Zanu-PF's warm words for Margaret Thatcher would appear surprising for a party she once described as containing "terrorists".
But it shows the old guard's respect for her role in Zimbabwe's transition to independence – and also its nostalgia for the Thatcher years, when it enjoyed the affections of the West.
To Zanu-PF, there are two distinct eras in its relations with Britain; before and after Tony Blair. The first was one of warm relations – state visits and tea at Downing Street – whereas the other has been one of spite and sanctions.
President Robert Mugabe, himself a model of old-school conservatism, still sees better chances of mending relations with Britain under the Conservatives.
In an interview with the Zimbabwe Broadcasting Corporation in 2010, Mugabe said: "We have always related better with the British through the Conservatives than Labour. Conservatives are bold. [Tony] Blair and [Gordon] Brown run away when they see me."
Despite changes of leadership in the Conservative party, Mugabe still believes they have a better appreciation than Labour of the history of British colonialism, and its impact on former colonies such as Zimbabwe. A letter by Clare Short, Blair's international development secretary, renouncing all British responsibilities to the land question in Zimbabwe is frequently quoted by Zanu-PF as an example of how Labour is to blame for the breakdown in relations.
Zim and the West
For Zanu-PF, Thatcher is a throw-back to a time when they had access to Britain and Europe, and none of the close scrutiny and animosity of the current regimes there.
"We met at a conference of parliamentary associations in London, and I thought she was a very likeable person," said Zanu-PF secretary for administration Didymus Mutasa, who was speaker of Zimbabwe's Parliament during the Thatcher years.
Thatcher pledged to meet the cost of land reform at Lancaster House in 1979, in exchange for a tough concession from the nationalists; there would be no forced takeovers of farms for 10 years.
What followed were years of warm relations with Western nations. In 1982, Mugabe made his first official visit as Zimbabwe prime minister to Britain and seven other European countries, a privilege that he no longer enjoys.
Thatcher visited Zimbabwe in 1989, praising the land resettlement scheme funded by her government as "extremely good in every way".
In March 2004, a coup plot in Equatorial Guinea threatened to shake Mugabe's respect for Thatcher. Zimbabwean officials arrested 70 men at Harare International Airport over arms and immigration charges. It turned out the men, led by Simon Mann, were mercenaries on a mission to overthrow the government of Teodoro Obiang Nguema.
Mark Thatcher, son of the former British prime minister, was arrested and charged with funding the plot. Mann was later handed over to Obiang – he was flown to Guinea under cover of darkness despite court action by his lawyer.
It emerged that Mark Thatcher already had interests in Zimbabwe: he had been co-owner of a gold mine in the country, an interest he later sold, and also imported diesel from South Africa.
But it seemed none of this diluted Zanu-PF's view of Margaret Thatcher. Mugabe and Thatcher appeared to have built a bond strong enough to withstand the mercenary controversy.
According to author Richard Dowden, Mugabe once called on Thatcher at Downing Street while visiting London with his late wife, Sally. "He asked if he could come to visit Mrs Thatcher. She agreed, and on a Sunday evening at Downing Street the two sat and talked informally about the world and like old friends – she sipping whisky, and he water. It was not the only time that happened."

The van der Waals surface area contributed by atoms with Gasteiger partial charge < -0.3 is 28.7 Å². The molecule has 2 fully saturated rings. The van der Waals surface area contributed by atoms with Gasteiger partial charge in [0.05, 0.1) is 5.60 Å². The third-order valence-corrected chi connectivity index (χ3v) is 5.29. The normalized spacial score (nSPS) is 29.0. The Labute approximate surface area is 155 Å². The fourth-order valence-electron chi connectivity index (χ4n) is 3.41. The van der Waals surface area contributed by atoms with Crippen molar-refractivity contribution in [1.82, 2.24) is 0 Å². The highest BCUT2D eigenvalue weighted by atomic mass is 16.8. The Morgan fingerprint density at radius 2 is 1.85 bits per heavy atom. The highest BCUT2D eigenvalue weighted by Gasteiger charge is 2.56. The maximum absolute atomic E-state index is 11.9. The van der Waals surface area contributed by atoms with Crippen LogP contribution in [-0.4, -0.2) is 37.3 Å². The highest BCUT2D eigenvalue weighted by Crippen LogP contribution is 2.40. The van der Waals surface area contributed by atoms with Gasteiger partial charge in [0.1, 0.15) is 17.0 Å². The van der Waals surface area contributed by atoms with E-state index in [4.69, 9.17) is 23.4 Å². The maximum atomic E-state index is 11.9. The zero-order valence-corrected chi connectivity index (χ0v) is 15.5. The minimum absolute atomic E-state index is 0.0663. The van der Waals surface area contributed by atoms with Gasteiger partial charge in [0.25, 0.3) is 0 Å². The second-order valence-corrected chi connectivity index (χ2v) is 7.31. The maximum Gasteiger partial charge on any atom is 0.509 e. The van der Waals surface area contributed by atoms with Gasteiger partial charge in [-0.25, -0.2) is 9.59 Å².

Secret letters made public in 2009, however, showed Thatcher had not always seen Mugabe as the "friendly and open" gentleman she later described him as.
Not talking to terrorists
In 1979, Thatcher barred her envoy Lord Harlech from meeting Mugabe, vowing she would not talk to terrorists. Britain was at the time weighing support for Abel Muzorewa, who had become leader of "Zimbabwe-Rhodesia" after a discredited internal settlement reached with Ian Smith. A foreign office official had suggested in a letter to Thatcher that Baron Carrington "considers that the emissary should offer to meet the co-leaders of the Patriotic Front".
Thatcher responded, in underlined notes on top of that letter: "No – please do not meet leaders of the 'Patriotic Front'. I have never done business with terrorists until they become Prime Ministers! MT". Carrington persuaded Thatcher that backing Muzorewa would be seen internationally as "a device to perpetuate the white man's rule behind an amenable and unrepresentative black front".
At a Commonwealth meeting in Lusaka in 1979, Thatcher was persuaded to host a new round of negotiations at Lancaster House. It was a tough task; Smith was digging in, and Zanu-PF was sure it was winning the war, having declared 1979 "Gore Gukurahundi/The Year of the Storm".
Thatcher's "firm hand was felt throughout the negotiations", says Simba Makoni, who was Zanu-PF's representative in Europe during the struggle. The early years of a free Zimbabwe were marked by good relations with the West – so good that allies turned a blind eye to rights abuses. It all ended when Zimbabwe began taking land from white farmers, with Blair and Europe responding with sanctions.
Since then, Zanu-PF measures all British leaders against Blair. Years after he left power, Blair's name is still frequently flogged by Zanu-PF. Zanu-PF chairperson Simon Khaya Moyo said: "At least Thatcher showed [more] maturity and direction while in power than Blair."
In a recent interview, Mugabe described how, even when there was disagreement, "we shook hands with Thatcher. Blair would not do that".